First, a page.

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Physical

KRyder

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So, I have my online application form filled out, quite literally just have to hit submit. What's stopping me? My physical condition.

I would like to be in by the Fall. (Late August, early September) but in order to do so I need to pass the minimum physical requirements by then. I've already started training, but I'm literally going from being not physically active to working out every day. Strength training, check. Cardio, working on. Going slower with it. Starting with half an hour daily, will be bumping it up to 45 minutes per day in two weeks, and 60 minutes per day in four weeks. My goal is that in a month's time I'll be able to do proper push-ups and sit-ups rather than the "girl push-ups" and crunches. As I said, I'm shamefully out of shape. The last goal I'll be working on is the running, which I've been working up to with long distance walking along with a mix of jogging and running.

Not worried about the aptitude test - I took a look at the pre-test and I'm confident I can do well with it.

So my issue comes back to the physically fit requirements. I've never wanted to do something as bad as I want this. Is it reasonable to expect that in two months I can get up to the point where I should be to join?

My second question is should I apply now, or should I wait? I'm not sure how long the application process will take in total. Will I be expected to pass a physical test before I get to Basic Training? The only thing that is keeping me back is if I would be tested for the physical immediately, and that I wouldn't have time to take the summer and train heavily. I really have no idea what I'm doing here.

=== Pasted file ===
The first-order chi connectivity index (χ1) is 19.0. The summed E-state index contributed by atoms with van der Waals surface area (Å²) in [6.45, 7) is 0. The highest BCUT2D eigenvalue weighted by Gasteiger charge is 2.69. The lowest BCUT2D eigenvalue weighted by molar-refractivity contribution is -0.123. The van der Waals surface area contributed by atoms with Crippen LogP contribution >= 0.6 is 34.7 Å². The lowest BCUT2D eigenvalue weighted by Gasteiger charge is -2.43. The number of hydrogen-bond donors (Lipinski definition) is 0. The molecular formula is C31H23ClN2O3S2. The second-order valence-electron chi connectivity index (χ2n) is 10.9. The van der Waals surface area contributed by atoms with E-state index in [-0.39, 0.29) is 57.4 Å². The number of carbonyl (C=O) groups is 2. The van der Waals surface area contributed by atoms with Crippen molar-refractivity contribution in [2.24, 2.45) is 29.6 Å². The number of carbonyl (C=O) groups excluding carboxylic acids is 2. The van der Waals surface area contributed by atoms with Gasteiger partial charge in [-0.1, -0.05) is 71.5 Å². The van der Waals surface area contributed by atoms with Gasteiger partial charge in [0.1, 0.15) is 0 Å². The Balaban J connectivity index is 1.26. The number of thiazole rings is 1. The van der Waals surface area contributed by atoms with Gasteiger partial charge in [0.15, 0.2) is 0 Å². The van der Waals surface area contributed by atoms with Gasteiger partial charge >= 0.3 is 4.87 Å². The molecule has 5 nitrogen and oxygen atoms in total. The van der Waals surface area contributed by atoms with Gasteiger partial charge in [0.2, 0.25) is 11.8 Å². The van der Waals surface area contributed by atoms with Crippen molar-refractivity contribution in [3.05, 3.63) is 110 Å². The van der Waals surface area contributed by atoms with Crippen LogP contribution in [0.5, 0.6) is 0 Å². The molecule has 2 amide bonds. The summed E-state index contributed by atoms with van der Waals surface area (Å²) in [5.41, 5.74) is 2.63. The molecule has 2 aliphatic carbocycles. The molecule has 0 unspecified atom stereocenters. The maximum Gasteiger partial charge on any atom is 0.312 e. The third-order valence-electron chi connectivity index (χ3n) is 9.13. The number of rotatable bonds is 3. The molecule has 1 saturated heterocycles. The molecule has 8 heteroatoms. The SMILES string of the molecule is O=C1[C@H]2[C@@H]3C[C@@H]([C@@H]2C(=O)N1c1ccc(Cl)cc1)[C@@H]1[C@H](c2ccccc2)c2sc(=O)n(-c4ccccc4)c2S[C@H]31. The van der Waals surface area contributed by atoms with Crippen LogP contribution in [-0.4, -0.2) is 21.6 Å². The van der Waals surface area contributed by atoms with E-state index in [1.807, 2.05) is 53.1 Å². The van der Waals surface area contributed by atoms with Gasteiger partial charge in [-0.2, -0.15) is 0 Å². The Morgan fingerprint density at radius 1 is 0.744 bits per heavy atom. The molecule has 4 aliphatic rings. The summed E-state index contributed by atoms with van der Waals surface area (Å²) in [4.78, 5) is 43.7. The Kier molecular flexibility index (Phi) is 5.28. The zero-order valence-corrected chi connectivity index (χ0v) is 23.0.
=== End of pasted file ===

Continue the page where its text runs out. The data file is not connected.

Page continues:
medicineman

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From what you'll find if you browse the threads around here, the application process from start to getting to St Jean is pretty lengthy right now, so you'll likely have time to train.  I wouldn't count on getting in when you're planning - there are people ahead of you in the queue that have been there awhile, so unless you're planning on joining the Reserves, you'll likely be waiting a bit.  You only have to do a PT test before Basic if you're joing the Reserves - if going Regular Force, you'll be fitness tested when you get to St Jean.

Good Luck.

MM

Edit for spelling
 

KRyder

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Terrific, thanks. With that in mind, I think I'll review my application and submit it soon. I figured there would be a waiting list of some sort.
 

Chrispi

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Kryder,

You will find the saying "Hurry up and Wait" throughout MANY threads on these forums...
Hurry up and get you application in - Then begin the wait.
You will also find MANY threads about things to do during that wait... including physical fitness.

I'd recommend getting that application in ASAP.  If you wait too long, your trade might be so full they stop taking applicants.

Also, do yourself a favour, and review some of the threads regarding the CFAT.  The sample test is not even close in difficulty to the actual.
The actual CFAT is much more difficult than what is in the sample...  Do not underestimate it.
It is a test, you will need to study.

Good Luck!
 

KRyder

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Submitting it tomorrow, just need to add some training I'd forgotten. In the meantime I've got solid goals for where I want to be. Just a matter of putting the work in. I'll dig around the other threads and see what others are up to.

I know I'll definitely need to brush up on my math a bit for it. Funny how when we don't use things how quickly we lose the ability. Thanks for the helpful info!
 

ltgrenier

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I'm quite in the same situation as you are, I sent my application last week.